If it was up to me I would never leave the command line. I use still use lynx (a command line browser), dict (a command line dictionary), and bc (a command line calculator) although with decreasing regularity. So why not use the command line to generate random passwords?

In this Linux quick tip, we will show you 5 bash commands (plus one utility) to quickly generate a random password.

Most of these example use the urandom file in dev. Here is an excerpt from the man page:

The character special files /dev/random and /dev/urandom (present since Linux 1.3.30) provide an interface to the kernel's random number generator...
...The random number generator gathers environmental noise from device drivers and other sources into an entropy pool. The generator also keeps an estimate of the number of bits of noise in the entropy pool. From this entropy pool random numbers are created.

Checking Available Entropy

You can check the available entropy on most Linux systems by reading the /proc/sys/kernel/random/entropy_available file. This will be a number in the range of 0-4096.

$ cat /proc/sys/kernel/random/entropy_avail

Using the cat Command

Here we are reading the urandom file with cat and piping it to tr. The tr command is then stripping out all printable characters, not including spaces. Then the head command is telling the command to print the first 18 characters and then stop.

$ cat /dev/urandom | tr -cd '[:graph:]' | head -c 18

If you wanted a shorter, or longer password you can change the number in the head command. If you wanted a password without special characters, you can change the tr command to:

[:alpha:] - All letters
[:alnum:] - All letters and digits

Using the tr Command & Redirection

Often times people use cat gratuitously. Here is an example that does the same thing as the first example using redirection to input the file instead of cat.

$ tr -cd "[:graph:]" < /dev/urandom | head -c 18

Here instead of using cat, we are redirecting urandom directly into tr.

Neither of these command adds a new line to the end which will result in output like this (I have been cleaning it up for readability):

[savona@putor ~]$ tr -cd "[:graph:]" < /dev/urandom | head -c 18
ni;ry.M&!b,ok~%HRj[savona@putor ~]$

If that bothers you as much as it does me, just pipe to xargs -0 at the end:

[savona@putor ~]$ tr -cd "[:graph:]" < /dev/urandom | head -c 18 | xargs -0
[savona@putor ~]$

Using the dd Command

The dd command is one of those utilities that seems to have no end to it's usefulness. Here we use urandom as the input file for dd, then pipe to tr as we did above.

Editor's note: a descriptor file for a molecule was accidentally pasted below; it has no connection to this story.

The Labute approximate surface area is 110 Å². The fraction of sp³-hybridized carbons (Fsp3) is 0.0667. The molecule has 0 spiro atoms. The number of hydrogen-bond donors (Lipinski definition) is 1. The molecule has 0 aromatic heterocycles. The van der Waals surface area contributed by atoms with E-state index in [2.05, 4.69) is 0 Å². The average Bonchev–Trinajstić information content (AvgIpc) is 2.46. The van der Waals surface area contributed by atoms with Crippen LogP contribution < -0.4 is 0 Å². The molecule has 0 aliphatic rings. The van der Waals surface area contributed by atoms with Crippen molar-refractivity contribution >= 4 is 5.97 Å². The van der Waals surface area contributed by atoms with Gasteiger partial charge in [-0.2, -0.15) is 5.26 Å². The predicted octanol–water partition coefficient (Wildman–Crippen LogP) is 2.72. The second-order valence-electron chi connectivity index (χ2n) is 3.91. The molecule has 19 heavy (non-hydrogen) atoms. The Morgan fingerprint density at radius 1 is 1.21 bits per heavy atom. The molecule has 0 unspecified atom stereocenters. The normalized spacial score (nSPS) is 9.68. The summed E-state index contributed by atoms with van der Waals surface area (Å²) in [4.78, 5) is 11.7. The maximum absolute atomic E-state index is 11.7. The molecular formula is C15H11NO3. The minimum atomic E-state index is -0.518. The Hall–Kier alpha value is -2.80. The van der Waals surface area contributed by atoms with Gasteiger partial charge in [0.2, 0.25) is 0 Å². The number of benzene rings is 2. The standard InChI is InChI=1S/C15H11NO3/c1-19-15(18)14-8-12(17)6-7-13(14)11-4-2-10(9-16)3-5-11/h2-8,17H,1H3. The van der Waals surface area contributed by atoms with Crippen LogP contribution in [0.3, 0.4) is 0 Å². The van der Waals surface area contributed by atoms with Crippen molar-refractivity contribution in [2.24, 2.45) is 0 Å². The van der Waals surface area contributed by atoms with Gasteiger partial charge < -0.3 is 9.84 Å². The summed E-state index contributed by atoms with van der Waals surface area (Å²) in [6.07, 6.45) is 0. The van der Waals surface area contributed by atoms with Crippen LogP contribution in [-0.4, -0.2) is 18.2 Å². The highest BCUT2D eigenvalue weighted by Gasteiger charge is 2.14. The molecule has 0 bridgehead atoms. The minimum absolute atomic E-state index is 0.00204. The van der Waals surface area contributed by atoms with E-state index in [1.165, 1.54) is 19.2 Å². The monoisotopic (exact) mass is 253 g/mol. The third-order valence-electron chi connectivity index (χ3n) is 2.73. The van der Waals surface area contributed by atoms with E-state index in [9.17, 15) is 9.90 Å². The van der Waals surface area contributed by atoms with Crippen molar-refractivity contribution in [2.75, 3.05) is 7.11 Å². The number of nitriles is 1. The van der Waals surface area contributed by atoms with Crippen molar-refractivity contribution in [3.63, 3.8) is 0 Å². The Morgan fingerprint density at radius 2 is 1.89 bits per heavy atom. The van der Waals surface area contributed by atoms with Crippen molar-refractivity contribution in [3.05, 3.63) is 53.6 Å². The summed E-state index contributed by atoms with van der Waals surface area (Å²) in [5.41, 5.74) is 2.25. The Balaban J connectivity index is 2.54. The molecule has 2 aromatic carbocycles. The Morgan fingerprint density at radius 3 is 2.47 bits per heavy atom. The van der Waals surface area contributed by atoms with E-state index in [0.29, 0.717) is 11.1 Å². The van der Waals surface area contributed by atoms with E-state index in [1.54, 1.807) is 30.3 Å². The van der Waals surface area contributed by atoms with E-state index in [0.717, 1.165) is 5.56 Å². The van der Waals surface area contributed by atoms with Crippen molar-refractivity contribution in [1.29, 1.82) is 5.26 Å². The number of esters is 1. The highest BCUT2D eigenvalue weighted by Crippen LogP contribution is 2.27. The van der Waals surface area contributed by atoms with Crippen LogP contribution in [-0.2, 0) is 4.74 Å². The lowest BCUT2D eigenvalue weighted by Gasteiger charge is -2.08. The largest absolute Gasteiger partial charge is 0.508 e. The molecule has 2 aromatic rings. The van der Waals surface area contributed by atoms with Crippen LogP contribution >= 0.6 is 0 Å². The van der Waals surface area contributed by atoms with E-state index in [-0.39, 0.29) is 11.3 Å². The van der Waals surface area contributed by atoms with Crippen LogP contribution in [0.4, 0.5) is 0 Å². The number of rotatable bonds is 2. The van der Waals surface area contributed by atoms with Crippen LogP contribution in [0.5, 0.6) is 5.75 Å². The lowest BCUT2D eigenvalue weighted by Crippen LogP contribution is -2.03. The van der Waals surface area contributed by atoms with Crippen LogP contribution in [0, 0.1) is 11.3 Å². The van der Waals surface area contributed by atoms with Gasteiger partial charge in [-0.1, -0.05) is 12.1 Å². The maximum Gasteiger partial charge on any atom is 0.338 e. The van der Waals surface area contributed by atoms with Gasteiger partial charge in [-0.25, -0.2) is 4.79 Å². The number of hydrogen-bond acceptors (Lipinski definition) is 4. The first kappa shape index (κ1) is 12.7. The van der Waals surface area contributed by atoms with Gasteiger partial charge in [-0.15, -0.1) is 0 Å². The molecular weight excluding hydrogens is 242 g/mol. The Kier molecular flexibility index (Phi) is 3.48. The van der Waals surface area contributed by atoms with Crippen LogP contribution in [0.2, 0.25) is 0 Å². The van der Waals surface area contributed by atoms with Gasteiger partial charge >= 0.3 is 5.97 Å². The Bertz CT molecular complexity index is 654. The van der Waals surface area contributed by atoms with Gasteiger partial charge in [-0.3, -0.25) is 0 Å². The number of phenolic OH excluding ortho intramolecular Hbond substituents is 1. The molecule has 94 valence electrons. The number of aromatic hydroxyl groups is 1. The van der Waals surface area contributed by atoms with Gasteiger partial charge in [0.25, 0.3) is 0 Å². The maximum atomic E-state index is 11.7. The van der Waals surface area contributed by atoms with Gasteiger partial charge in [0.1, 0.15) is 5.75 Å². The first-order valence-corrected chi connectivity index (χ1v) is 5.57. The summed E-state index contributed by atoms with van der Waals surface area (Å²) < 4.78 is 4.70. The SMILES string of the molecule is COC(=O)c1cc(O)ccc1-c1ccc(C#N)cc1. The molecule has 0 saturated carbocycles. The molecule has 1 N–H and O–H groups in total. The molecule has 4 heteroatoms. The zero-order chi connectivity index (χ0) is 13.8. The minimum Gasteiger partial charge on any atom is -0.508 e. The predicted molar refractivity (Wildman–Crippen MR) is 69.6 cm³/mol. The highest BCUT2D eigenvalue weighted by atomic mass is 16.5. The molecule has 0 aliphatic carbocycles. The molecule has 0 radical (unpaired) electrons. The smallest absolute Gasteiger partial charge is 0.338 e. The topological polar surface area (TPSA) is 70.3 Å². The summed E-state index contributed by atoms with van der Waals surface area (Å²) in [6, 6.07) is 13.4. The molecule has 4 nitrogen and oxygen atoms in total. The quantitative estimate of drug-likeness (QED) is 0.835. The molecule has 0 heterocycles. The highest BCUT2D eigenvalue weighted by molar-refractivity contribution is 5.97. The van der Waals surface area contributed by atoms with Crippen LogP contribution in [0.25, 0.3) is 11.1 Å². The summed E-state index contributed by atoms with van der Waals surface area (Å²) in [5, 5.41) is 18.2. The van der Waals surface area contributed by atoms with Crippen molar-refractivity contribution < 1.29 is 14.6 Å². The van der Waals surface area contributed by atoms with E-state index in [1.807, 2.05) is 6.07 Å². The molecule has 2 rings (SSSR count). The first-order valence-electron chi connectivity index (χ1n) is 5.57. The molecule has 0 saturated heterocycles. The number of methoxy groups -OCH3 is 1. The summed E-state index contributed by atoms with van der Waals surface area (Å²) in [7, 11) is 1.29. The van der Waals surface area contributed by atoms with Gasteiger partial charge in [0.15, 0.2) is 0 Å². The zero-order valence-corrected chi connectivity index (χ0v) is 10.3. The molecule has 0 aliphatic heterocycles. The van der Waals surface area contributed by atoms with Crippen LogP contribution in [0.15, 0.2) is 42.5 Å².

$ dd if=/dev/urandom count=200 bs=1 2>/dev/null | tr -cd "[:graph:]" | cut -c-18

This one gives us a nice clean output with a new line.

Using the openssl Command

I am not a fan of this one, but maybe you are. Because of the base64 encoding, there are some lengths you cannot select. For example, I can't do 18 (which I like).

$ openssl rand -base64 12

In Linux there is always a way. To get our 18 character length we can change to 32 (or 16) and cut the first 18 characters.

$ openssl rand -base64 16 | cut -c-18

Using the strings Command

The strings command is not one of those commands that is used very often. Here we use it to pull printable characters for urandom, then use tr to strip the new lines, and head to print the first 18.

$ strings /dev/urandom | tr -d '\n' | head -c18
3.k'RJ.|R}e E<"!J'

This command also doesn't print a new line, use the xargs trick above if needed.

The pwgen Utility


The pwgen utility is a small command line program that generates passwords. It has minimal options, but sometimes less is more.

To install pwgen on rpm based systems (Red Hat, CentOS, Fedora):

sudo dnf install -y pwgen


sudo yum install -y pwgen

To install on deb based systems (Debian, Ubuntu):

sudo apt-get install pwgen -y

Basic Usage

Just typing pwgen will print a block of password in columns across your screen.

pwgen program basic output

To stick with my theme, let's generate a password that is 18 characters long, includes at least one capital letter, one lowercase letter, one number and one special symbol. We will also tell it to only print a single password.

$ pwgen -Bcny 18 -1

B - Don't include ambiguous characters in the password
c - Include at least one capital letter in the password
n - Include at least one number in the password
y - Include at least one special symbol in the password

18 - Length in characters
-1 - Only print one

Check out the pwgen man page for more information.


In this tutorial we covered 5+ ways to generate a random password from the command line. I have sed said it before, there is always more than one way to get something done in Linux. If you can think of more ways to generate a random password on the command line let us have it in the comments.